The U.S. International Trade Commission’s recent ruling that some of Apple’s (NASDAQ:AAPL) devices are infringing on Samsung’s (SSNLF.PK) patented technology has put President Obama in an awkward position. According to the ITC rules, Mr. Obama can overturn the ruling during the 60-day Presidential Review period.
This leaves the president with the dilemma of having to choose between supporting an iconic American company by vetoing the ITC’s decision, or following years of precedence by letting the ITC’s decision stand. Although it would seem natural for the president to overturn the ruling in favor of Apple, the issue is not that simple.
Vetoing the ITC’s ruling simply to support a U.S.-based company over a foreign company would create an unsavory appearance of blatant bias and could offend the Korea-based Samsung. According to Business Insider, presidents generally don’t meddle with the ITC’s rulings and the presidential ITC veto power has only been used five times since the commission was founded in 1916.
The ITC’s ruling bans the importation and sale of the AT&T (NYSE:T) versions of the iPhone 3G, iPhone 3GS, and iPhone 4. It also bans the cellular versions of the original iPad and iPad 2. Although the iPhone 5, iPhone 4S, and certain models of the iPhone 4 are unaffected by this ruling, it may still have a financial impact on Apple since the company typically sells the last two generations of its flagship smartphone.
On the other hand, Obama’s veto decision will not be the last word in this case. Apple can also appeal the ITC’s ruling to the Federal Circuit. While the case is being appealed, Apple may be able to obtain a stay on the ITC injunction for up to 12 months.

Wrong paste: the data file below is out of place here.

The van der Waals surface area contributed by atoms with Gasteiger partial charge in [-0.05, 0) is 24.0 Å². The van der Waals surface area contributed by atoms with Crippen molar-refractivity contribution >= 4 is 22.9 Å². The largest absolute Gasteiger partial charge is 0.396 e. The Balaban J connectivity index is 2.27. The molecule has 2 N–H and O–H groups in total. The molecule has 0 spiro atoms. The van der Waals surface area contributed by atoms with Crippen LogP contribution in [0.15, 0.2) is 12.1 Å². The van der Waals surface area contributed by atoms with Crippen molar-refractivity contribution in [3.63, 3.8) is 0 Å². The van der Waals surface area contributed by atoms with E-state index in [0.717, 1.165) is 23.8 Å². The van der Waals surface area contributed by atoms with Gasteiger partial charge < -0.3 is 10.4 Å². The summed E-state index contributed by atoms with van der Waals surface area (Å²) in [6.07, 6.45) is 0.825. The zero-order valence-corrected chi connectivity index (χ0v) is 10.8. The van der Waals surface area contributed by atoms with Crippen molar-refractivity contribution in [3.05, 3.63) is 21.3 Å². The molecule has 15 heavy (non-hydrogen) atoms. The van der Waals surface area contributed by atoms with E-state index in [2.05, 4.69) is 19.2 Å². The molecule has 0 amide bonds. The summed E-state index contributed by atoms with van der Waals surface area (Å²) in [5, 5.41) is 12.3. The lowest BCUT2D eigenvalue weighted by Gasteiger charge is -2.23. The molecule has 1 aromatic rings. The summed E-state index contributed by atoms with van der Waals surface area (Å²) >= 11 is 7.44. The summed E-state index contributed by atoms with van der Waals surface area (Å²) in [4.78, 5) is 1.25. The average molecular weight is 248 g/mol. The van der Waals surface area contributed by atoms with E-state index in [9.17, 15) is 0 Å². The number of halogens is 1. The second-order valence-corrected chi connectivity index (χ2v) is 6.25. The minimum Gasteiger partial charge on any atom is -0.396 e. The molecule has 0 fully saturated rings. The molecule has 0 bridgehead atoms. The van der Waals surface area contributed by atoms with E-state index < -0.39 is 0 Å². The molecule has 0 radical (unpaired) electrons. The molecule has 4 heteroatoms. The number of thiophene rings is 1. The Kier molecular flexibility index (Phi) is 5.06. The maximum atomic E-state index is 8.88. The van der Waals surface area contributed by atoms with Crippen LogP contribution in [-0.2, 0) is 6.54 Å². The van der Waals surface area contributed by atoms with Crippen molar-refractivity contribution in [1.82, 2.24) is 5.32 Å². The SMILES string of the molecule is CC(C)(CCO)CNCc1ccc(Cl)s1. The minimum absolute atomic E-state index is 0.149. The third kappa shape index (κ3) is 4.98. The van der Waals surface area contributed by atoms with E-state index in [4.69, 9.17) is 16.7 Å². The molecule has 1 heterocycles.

This potential delay could render Samsung’s victory moot since Apple is widely expected to debut the iPhone 5S or some other next-generation iPhone by this fall. This would push the iPhone 4 out of commercial circulation anyways since consumers would then have the iPhone 4S and iPhone 5 as older-generation options.
Although Obama may feel pressure to side with Apple in this case, his best option may be to follow precedence and let the two tech giants resolve their disputes through the courts. Apple may actually have a good chance of winning this case on appeal since the technology that it infringed on is a “standard essential patent.” This means that Samsung is required to license this technology under its FRAND (fair, reasonable, and non-discriminatory) licensing obligations.
Apple has argued that Samsung never made a fair offer to license its patented technology and has instead worked against the interests of consumers by demanding exorbitant licensing fees for industry standard patents. According to filings with the ITC, Samsung was seeking a licensing fee of 2.4 percent on the average price of the affected iPhones and iPads.
Apple closed up 0.76 percent, or $3.35, at $441.81 today. Here’s how Apple has traded over this past week.
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